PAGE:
• 97.5 percent for patients with intermediate-risk disease
    • 85.2 percent for patients with high-risk disease
  • The all-cause survival rates for the entire cohort were
    • 86.8 percent at 10 years of follow-up
    • 57.0 percent at 15 years of follow-up
  • The use of ADT did not have a positive impact on all-cause or on prostate cancer-specific survival.
    • In men with high-risk disease, increased time on ADT (> 6 months vs. ≤ 6 months) was associated with a reduction in all-cause survival (hazard ratio [HR] = 1.175, p <0.001).
    • Across the entire patient cohort, the use of ADT was associated with a reduction in all-cause survival.
      • From 89.8 to 84.2 percent at 10 years of follow-up
      • From 60.3 to 54.9 percent at 15 years of follow-up
    • Across the entire cohort, increased time on neoadjuvant ADT (> 6 months vs. ≤ 6 months) was associated with a reduction in all-cause survival.
      • In younger men (age < 66 years, p = 0.017)
      • And in older men (age ≥ 66 years, i = 0.05).
    • In men who were treated with ADT
      • The 10-year all-cause survival rate was 90.9 percent in men treated for ≤ 6 months.
      • The 10-year all-cause survival rate was 82.6 percent in men treated for > 6 months.
      • The 15-year all-cause survival rate was was 60.8 percent in men treated for ≤ 6 months.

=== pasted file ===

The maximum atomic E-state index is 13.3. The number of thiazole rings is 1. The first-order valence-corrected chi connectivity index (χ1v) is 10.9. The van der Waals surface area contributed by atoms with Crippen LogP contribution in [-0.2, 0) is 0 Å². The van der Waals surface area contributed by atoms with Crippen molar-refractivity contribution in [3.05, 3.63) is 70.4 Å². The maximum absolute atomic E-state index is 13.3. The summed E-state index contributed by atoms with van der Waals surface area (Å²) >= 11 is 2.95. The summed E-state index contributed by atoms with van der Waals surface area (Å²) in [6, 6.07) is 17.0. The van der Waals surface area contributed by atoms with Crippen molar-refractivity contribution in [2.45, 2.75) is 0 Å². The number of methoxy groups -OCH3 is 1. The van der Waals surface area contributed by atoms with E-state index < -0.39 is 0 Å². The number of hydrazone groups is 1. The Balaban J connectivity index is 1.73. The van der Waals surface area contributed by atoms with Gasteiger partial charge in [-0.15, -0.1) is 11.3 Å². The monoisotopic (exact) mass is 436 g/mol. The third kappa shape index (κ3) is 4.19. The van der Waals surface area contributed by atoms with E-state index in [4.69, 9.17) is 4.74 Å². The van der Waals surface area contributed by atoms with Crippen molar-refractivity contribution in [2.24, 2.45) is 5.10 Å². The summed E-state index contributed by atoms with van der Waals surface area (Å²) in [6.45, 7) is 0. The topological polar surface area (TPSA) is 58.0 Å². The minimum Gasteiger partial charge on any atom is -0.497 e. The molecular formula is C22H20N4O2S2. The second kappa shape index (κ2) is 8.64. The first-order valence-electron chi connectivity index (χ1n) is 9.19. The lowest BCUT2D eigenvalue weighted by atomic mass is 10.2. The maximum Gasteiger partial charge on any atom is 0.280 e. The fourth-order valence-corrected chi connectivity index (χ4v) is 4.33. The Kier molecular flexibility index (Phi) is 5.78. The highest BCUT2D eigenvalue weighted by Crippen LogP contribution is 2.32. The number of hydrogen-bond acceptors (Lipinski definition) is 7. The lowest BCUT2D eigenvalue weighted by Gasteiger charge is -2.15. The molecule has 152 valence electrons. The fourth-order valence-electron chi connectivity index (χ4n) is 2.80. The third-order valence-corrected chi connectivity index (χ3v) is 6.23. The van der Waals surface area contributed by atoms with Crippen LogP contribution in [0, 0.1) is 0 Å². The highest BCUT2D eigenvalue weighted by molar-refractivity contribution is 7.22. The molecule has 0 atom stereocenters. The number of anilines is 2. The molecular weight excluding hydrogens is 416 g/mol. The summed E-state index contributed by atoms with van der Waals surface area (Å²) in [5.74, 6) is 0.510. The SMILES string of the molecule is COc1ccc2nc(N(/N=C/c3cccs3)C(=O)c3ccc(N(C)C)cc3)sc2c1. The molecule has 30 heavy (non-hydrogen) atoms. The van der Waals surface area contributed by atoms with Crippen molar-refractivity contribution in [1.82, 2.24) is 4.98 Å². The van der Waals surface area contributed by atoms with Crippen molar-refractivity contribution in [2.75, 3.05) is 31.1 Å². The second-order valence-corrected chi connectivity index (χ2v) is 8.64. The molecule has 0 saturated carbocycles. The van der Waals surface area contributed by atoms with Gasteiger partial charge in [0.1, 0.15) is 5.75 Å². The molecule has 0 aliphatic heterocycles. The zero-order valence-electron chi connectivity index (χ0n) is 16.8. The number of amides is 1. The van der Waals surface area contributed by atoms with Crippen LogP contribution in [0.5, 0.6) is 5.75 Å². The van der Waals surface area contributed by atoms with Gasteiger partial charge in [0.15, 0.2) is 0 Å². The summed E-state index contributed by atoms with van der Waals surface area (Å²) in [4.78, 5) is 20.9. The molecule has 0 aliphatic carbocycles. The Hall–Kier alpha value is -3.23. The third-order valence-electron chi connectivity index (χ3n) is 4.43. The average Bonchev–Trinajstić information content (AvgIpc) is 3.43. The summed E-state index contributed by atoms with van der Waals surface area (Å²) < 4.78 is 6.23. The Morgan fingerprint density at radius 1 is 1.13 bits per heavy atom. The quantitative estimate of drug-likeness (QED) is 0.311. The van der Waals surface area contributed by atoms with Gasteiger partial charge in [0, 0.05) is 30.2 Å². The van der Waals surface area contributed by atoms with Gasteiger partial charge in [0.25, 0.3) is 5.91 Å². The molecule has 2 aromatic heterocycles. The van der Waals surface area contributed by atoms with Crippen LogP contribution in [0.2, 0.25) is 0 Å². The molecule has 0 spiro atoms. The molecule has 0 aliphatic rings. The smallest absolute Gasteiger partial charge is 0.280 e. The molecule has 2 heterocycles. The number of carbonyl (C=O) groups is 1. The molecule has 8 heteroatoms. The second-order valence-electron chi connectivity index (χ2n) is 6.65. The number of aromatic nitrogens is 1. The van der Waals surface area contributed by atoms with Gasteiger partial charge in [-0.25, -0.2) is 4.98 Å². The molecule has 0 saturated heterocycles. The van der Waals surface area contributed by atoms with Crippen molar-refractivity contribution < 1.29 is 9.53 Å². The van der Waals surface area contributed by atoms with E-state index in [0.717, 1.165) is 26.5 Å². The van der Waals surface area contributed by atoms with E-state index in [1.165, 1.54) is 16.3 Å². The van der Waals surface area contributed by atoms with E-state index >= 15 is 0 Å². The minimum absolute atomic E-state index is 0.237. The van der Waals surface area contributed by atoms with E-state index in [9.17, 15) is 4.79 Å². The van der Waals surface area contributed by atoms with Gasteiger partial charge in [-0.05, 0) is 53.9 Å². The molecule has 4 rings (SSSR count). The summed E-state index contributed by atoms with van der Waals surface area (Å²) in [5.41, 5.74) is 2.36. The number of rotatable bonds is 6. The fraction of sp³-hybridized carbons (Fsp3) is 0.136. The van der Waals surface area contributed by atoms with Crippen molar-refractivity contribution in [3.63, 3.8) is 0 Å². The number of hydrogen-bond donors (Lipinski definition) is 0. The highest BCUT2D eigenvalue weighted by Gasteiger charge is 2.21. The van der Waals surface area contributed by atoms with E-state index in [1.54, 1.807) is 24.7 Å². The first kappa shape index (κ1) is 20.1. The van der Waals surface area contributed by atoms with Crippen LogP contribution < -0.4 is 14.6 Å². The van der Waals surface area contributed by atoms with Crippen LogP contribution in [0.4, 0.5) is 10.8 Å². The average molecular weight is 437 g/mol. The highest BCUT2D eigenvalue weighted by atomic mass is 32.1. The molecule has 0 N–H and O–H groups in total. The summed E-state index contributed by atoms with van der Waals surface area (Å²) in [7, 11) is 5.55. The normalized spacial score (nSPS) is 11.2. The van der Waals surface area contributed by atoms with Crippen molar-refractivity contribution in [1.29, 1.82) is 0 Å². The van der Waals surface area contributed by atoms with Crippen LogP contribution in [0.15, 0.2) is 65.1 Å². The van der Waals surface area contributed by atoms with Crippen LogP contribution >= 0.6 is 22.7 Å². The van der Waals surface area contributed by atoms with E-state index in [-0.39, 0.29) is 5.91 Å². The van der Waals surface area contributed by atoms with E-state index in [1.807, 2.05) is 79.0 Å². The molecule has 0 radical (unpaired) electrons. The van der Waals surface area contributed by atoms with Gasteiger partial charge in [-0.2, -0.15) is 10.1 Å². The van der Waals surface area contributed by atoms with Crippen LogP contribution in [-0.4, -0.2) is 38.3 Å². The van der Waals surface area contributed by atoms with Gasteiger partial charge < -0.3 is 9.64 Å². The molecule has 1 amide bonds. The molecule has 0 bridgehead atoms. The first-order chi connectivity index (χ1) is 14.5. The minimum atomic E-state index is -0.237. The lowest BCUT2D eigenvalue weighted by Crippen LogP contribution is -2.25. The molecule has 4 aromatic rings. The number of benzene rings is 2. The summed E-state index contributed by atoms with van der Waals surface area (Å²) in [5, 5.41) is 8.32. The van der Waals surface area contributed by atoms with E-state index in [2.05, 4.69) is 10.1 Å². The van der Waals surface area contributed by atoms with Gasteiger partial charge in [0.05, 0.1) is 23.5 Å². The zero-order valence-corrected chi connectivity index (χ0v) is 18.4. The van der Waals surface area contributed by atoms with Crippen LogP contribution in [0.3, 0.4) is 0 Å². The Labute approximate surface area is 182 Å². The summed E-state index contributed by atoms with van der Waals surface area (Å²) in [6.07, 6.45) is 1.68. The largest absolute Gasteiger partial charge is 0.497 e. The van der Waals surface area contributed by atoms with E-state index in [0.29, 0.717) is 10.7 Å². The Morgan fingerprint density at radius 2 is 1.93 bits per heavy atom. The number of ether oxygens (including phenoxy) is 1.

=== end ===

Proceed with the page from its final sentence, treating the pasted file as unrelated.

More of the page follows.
• The 15-year all-cause survival rate was was 56.9 percent in men treated for > 6 months.

Stone and Stock conclude that

  • Prostate brachytherapy has a favorable 15-year cause-specific survival rate, especially in patients with high-risk disease.
  • All-cause survival is lower in patients with preexisting diabetes, atrial fibrillation, and emphysema.
  • The use of ADT for > 6 months has a negative effect on all-cause survival, even in younger patients.
  • The use of ADT has no apparent beneficial effect on all-cause survival.

It is clear from this paper that brachytherapy, when carried out by highly skilled practitioners, can be seen to be associated with a high level of long-term prostate cancer-specific survival at 10 and 15 years post-treatment (comparable to the outcomes of patients treated surgically). On the other hand:

  • It provides us with no significant data on the 10- and 15-year rates of long-term side effects and complications of brachytherapy.
  • It appears to show that, with the possible exception of men with high-risk prostate cancer, there is no benefit to neoadjuvant or adjuvant ADT, and there is a very clear down-side to the use of ADT for any longer that 6 months.